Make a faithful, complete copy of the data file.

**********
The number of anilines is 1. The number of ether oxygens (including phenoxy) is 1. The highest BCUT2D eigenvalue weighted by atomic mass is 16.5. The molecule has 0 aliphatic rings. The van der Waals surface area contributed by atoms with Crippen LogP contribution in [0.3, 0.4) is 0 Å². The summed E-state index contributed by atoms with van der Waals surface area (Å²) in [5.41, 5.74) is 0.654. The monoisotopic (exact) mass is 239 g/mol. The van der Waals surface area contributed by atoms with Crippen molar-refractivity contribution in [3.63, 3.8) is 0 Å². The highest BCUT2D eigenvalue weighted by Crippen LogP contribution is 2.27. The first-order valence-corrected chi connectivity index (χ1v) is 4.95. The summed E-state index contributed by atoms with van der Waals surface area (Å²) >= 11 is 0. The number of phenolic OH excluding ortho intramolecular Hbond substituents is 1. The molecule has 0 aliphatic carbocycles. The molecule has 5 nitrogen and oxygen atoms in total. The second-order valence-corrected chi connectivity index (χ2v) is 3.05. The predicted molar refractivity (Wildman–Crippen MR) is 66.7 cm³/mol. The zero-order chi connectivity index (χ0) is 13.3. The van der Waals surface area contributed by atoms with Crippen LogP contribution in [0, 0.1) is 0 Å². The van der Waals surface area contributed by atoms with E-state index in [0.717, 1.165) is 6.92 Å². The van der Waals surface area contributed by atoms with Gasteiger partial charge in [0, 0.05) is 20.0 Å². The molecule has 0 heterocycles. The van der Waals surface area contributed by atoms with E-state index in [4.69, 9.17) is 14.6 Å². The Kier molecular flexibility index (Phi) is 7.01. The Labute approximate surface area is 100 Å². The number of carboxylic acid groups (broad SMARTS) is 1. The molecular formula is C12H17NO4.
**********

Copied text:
The number of anilines is 1. The number of ether oxygens (including phenoxy) is 1. The highest BCUT2D eigenvalue weighted by atomic mass is 16.5. The molecule has 0 aliphatic rings. The van der Waals surface area contributed by atoms with Crippen LogP contribution in [0.3, 0.4) is 0 Å². The summed E-state index contributed by atoms with van der Waals surface area (Å²) in [5.41, 5.74) is 0.654. The monoisotopic (exact) mass is 239 g/mol. The van der Waals surface area contributed by atoms with Crippen molar-refractivity contribution in [3.63, 3.8) is 0 Å². The highest BCUT2D eigenvalue weighted by Crippen LogP contribution is 2.27. The first-order valence-corrected chi connectivity index (χ1v) is 4.95. The summed E-state index contributed by atoms with van der Waals surface area (Å²) >= 11 is 0. The number of phenolic OH excluding ortho intramolecular Hbond substituents is 1. The molecule has 0 aliphatic carbocycles. The molecule has 5 nitrogen and oxygen atoms in total. The second-order valence-corrected chi connectivity index (χ2v) is 3.05. The predicted molar refractivity (Wildman–Crippen MR) is 66.7 cm³/mol. The zero-order chi connectivity index (χ0) is 13.3. The van der Waals surface area contributed by atoms with Crippen LogP contribution in [0, 0.1) is 0 Å². The van der Waals surface area contributed by atoms with E-state index in [0.717, 1.165) is 6.92 Å². The van der Waals surface area contributed by atoms with Gasteiger partial charge in [0, 0.05) is 20.0 Å². The molecule has 0 heterocycles. The van der Waals surface area contributed by atoms with E-state index in [4.69, 9.17) is 14.6 Å². The Kier molecular flexibility index (Phi) is 7.01. The Labute approximate surface area is 100 Å². The number of carboxylic acid groups (broad SMARTS) is 1. The molecular formula is C12H17NO4.